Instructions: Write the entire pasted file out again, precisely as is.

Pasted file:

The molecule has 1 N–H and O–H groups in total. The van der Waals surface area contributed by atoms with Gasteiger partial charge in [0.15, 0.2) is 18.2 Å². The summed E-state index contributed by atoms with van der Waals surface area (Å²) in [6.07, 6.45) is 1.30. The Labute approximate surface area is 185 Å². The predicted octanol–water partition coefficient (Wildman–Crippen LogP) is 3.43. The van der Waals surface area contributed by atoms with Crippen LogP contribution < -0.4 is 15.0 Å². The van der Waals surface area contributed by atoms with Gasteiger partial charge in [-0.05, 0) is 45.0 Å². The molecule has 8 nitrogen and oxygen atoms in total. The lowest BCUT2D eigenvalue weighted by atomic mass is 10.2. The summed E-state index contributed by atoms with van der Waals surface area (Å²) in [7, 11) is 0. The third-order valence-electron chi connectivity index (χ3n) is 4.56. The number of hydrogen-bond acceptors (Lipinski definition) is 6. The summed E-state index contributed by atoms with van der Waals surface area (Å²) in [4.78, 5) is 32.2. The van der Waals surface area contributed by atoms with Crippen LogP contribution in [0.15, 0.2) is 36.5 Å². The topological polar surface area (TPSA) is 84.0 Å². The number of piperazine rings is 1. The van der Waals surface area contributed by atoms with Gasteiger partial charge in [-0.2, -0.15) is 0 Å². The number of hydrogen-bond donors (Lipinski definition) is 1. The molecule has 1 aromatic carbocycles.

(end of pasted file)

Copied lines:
The molecule has 1 N–H and O–H groups in total. The van der Waals surface area contributed by atoms with Gasteiger partial charge in [0.15, 0.2) is 18.2 Å². The summed E-state index contributed by atoms with van der Waals surface area (Å²) in [6.07, 6.45) is 1.30. The Labute approximate surface area is 185 Å². The predicted octanol–water partition coefficient (Wildman–Crippen LogP) is 3.43. The van der Waals surface area contributed by atoms with Crippen LogP contribution < -0.4 is 15.0 Å². The van der Waals surface area contributed by atoms with Gasteiger partial charge in [-0.05, 0) is 45.0 Å². The molecule has 8 nitrogen and oxygen atoms in total. The lowest BCUT2D eigenvalue weighted by atomic mass is 10.2. The summed E-state index contributed by atoms with van der Waals surface area (Å²) in [7, 11) is 0. The third-order valence-electron chi connectivity index (χ3n) is 4.56. The number of hydrogen-bond acceptors (Lipinski definition) is 6. The summed E-state index contributed by atoms with van der Waals surface area (Å²) in [4.78, 5) is 32.2. The van der Waals surface area contributed by atoms with Crippen LogP contribution in [0.15, 0.2) is 36.5 Å². The topological polar surface area (TPSA) is 84.0 Å². The number of piperazine rings is 1. The van der Waals surface area contributed by atoms with Gasteiger partial charge in [-0.2, -0.15) is 0 Å². The number of hydrogen-bond donors (Lipinski definition) is 1. The molecule has 1 aromatic carbocycles.